Beto O'Rourke: "Vanity Fair" Cover Reinforced That Perception Of My Privilege, I Have A Lot To Learn


Democratic presidential candidate Beto O'Rourke appeared on "The View" Tuesday to address some of the criticism he's faced on the campaign trail. He said he regretted launching his campaign through a Vanity Fair cover, saying it "reinforced" the perception that he was privileged. He also apologized for saying that his wife raises their children "sometimes" with his help.

"[I] was attempting to say that I felt that my calling was in public service. No one is born to be President of the United States of America -- least of all me," he said.

MEGHAN MCCAIN: Mr. O'rourke, you've been a hot topic on the show. You did a "Vanity fair" cover to announce your campaign and you said you were, quote, "born to be in it." You went across the country alone on a road trip after you lost your election and you said you, quote, "sometimes help raise your kids." These are things in my mind that a female candidate wouldn't be able to get away with. Do you think you can get away with more because you're a man, and do you have any regrets about launching on the cover of "Vanity Fair"?

BETO O'ROURKE: You're right, there are things that I have been privileged to do in my life that others cannot. And I think the more that I travel and listen to people and listen from them, the clearer that becomes to me. When women in this country are paid 80 cents on the dollar that a man makes, African-American women 61 cents, Latinas 53 cents, when you have ten times the wealth in white America than you do in black America, when you have the largest population in prison population on the face of the planet and it is disproportionate to people of color, the systematic foundational discrimination we have in this country in every aspect of life, it's something that I have not experienced in my lifetime.

I've had advantages that others could not enjoy, so being aware of that and then doing everything in my power to help correct that, working with others, ratifying the Equal Rights Amendment, for example, so that it is beyond the shadow of a doubt that women will be treated equally in this country. Staring in the face of the legacy of slavery and segregation and Jim Crow and continued oppression in our economy and system of justice is the only way you begin the work of repair and stop visiting those injustices on the generations that follow. So, yes, we have our work cut out for us in this country. I have my work cut out for me to be a better person and ensure that I'm more mindful to the experiences that others have had different than the experiences that I've had.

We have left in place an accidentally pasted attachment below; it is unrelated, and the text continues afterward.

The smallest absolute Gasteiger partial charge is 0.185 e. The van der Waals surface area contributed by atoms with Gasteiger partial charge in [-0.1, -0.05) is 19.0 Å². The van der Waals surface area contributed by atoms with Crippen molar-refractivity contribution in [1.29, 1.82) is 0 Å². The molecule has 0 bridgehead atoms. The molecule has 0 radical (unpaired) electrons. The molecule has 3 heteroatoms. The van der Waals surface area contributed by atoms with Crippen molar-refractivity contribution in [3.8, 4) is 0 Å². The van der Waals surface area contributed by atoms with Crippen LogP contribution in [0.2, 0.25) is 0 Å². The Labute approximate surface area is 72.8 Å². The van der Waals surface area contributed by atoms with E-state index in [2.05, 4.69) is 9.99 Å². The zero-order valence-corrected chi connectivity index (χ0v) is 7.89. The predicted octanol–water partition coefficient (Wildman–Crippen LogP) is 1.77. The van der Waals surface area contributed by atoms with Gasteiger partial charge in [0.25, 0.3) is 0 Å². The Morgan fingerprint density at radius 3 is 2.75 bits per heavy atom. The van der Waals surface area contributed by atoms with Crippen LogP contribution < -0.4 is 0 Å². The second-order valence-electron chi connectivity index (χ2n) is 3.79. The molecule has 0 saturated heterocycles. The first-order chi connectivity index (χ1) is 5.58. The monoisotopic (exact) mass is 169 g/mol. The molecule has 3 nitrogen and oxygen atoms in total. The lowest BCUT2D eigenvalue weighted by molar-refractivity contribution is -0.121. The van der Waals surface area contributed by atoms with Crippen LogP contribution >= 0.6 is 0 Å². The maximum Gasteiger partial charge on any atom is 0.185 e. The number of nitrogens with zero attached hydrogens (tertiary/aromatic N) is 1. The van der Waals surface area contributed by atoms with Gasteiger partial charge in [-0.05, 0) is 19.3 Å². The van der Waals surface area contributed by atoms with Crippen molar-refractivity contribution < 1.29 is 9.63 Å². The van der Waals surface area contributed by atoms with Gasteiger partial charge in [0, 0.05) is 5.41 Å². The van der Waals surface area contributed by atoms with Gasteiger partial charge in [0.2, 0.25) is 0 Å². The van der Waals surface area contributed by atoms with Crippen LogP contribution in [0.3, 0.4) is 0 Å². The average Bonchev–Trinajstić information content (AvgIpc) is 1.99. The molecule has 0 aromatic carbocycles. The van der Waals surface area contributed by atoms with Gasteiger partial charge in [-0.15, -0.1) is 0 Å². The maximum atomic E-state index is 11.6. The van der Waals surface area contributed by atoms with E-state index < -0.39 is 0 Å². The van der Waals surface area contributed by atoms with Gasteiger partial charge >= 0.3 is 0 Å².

JOY BEHAR: Are those mistakes? Would you say those are mistakes, being on the cover of "Vanity Fair"? It looks elitist, what?

BETO O'ROURKE: Yeah, I think it reinforces that perception of privilege and that headline that said I was born to be in this, in the article I was attempting to say that I felt that my calling was in public service. No one is born to be president of the United States of America, least of all me.

JOY BEHAR: What about the part-time dad thing?

BETO O'ROURKE: Yeah, so listen --

SUNNY HOSTIN: You got some flack for that one.

BETO O'ROURKE: Absolutely, and I deserved it.

JOY BEHAR: I'm sure your wife wasn't thrilled.

BETO O'ROURKE: So listen, in -- in a real ham-handed way I was trying to acknowledge that she has the lion's share of the responsibility during this campaign.

JOY BEHAR: As most women do.

BETO O'ROURKE: That's right. And not only does she work, she is the principal caregiver to her kids, is supporting me, campaigns with me as she just did in New Hampshire this last weekend, and trying to acknowledge that by saying she's raising our kids, sometimes with my help, I called Amy after I got that criticism and I said tell me, am I saying this wrong? She said, I know what you're trying to say and I really appreciate where you're coming from, but the way in which you said it sounds flip. It minimizes what I'm doing and frankly what a lot of other women in this country are doing so you need to rethink this and say this differently. So listen, I have a lot to learn and still am and I'm learning --

SUNNY HOSTIN: She said that very nicely.

BETO O'ROURKE: That's right.

JOY BEHAR: Nicer than she would have.

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